Friday, 30 November 2012

Member for Page rejects Metgasco's claim it has a social license

Commonwealth Hansard House of Representatives 26 November 2012:
Coal Seam Gas
Ms SAFFIN (Page) (22:26): I want to speak about three aspects of the coal seam gas debate. It is a vexed issue in my seat of Page. Overwhelmingly the community is saying no. State government legislation says yes, and one local company, Metgasco, says this gives them a social licence because they have the approval of the state government. But they do not have community acceptance and therefore they do not have the social licence.
The key issue is water. In 2010, the National Water Commission produced a position statement on coal seam gas called 'The coal seam gas and water challenge'. Under the heading 'Potential risks to sustainable water management,' it says:
Extracting large volumes of low-quality water will impact on connected surface and groundwater systems, some of which may already be fully or over allocated, including the Great Artesian Basin and the Murray-Darling Basin.
Impacts on other water users and the environment may occur due to the dramatic depressurisation of the coal seam, including:
Changes in pressures of adjacent aquifers with consequential changes in water availability
Reductions in surface water flows in connected systems
Land subsidence over large areas, affecting surface water systems, ecosystems, irrigation and grazing lands.
The production of large volume of treated wastewater, if released to surface water systems, could alter natural flow patterns and have significant impacts on water quality, and river and wetland health. There is an associated risk that, if the water is overly treated, 'clean water' pollution of naturally turbid systems may occur.
The practice of hydraulic fracturing, or fraccing, to increase gas output, has the potential to induce connection and cross-contamination between aquifers, with impacts on groundwater quality.
The reinjection of treated wastewater into other aquifers has the potential to change the beneficial use characteristics of those aquifers.
The position statement goes on to say:
The Commission is concerned that CSG development represents a substantial risk to sustainable water management given the combination of material uncertainty about water impacts, the significance of potential impacts, and the long time period over which they may emerge and continue to have effect. Therefore, an adaptive and precautionary management approach will be essential to allow for progressive improvement in the understanding of impacts, including cumulative effects, and to support timely implementation of 'make good' arrangements.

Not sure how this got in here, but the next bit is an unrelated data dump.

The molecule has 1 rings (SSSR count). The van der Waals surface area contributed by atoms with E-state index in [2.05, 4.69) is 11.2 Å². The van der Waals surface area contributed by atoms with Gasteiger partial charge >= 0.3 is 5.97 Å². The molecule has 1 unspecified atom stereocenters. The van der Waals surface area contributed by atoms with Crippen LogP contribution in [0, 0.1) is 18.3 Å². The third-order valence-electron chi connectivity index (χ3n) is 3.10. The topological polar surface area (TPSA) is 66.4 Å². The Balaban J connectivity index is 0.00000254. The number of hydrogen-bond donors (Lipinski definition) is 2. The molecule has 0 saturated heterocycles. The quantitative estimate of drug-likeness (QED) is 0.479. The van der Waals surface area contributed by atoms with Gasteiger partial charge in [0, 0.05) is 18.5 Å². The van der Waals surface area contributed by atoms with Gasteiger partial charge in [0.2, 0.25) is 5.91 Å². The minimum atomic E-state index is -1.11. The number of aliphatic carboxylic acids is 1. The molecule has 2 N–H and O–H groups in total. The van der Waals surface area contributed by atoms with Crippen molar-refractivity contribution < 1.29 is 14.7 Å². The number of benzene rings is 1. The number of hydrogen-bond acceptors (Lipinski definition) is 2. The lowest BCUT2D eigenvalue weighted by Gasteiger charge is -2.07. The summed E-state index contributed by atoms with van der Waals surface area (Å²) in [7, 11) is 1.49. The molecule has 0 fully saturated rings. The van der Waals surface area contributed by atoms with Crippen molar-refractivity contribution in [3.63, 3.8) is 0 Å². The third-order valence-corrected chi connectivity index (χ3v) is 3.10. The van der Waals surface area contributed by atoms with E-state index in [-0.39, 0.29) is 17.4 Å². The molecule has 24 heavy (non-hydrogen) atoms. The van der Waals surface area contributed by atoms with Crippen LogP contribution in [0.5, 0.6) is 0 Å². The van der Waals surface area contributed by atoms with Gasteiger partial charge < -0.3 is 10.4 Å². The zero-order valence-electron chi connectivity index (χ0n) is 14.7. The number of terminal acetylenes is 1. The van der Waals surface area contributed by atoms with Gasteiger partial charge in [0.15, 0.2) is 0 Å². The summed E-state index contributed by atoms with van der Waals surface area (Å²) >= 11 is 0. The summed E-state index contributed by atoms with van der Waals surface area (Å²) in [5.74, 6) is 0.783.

It goes on to detail 11 principles:
Specifically, the Commission proposes the following principles be applied by state and territory jurisdictions to managing the cumulative impacts of CSG water:
The interception of water by CSG extraction should be licensed to ensure it is integrated into water sharing processes from their inception.
In the conclusion, it says:
The consequences of not managing the water risks and uncertainties associated with the economic benefits of CSG are substantial.
In 2012 the commission updated that statement, and in essence it says that the framework outlined in 2010 is still the framework that applies today.
The second issue is that the Independent Expert Scientific Committee on Coal Seam Gas and Large Coal Mining Development has been established as a statutory committee—that was a national partnership agreement with states and territories—and in essence the independent expert scientific committee in certain areas will conduct bioregional assessments that look at particularly the impact on water with mining and coal seam gas mining, and until we know the result of that process my view is there should be no coal seam gas mining activity at all on the land. The third issue is fugitive emissions. People have been asking me whether fugitive emissions arising from coal seam gas are part of the whole carbon scheme, meaning the National Greenhouse Gas Inventory. Yes, they are, and the methods for coal seam gas are currently being reviewed by the Department of Climate Change and Energy Efficiency as part of the annual review of emissions estimation methods. (Time expired)

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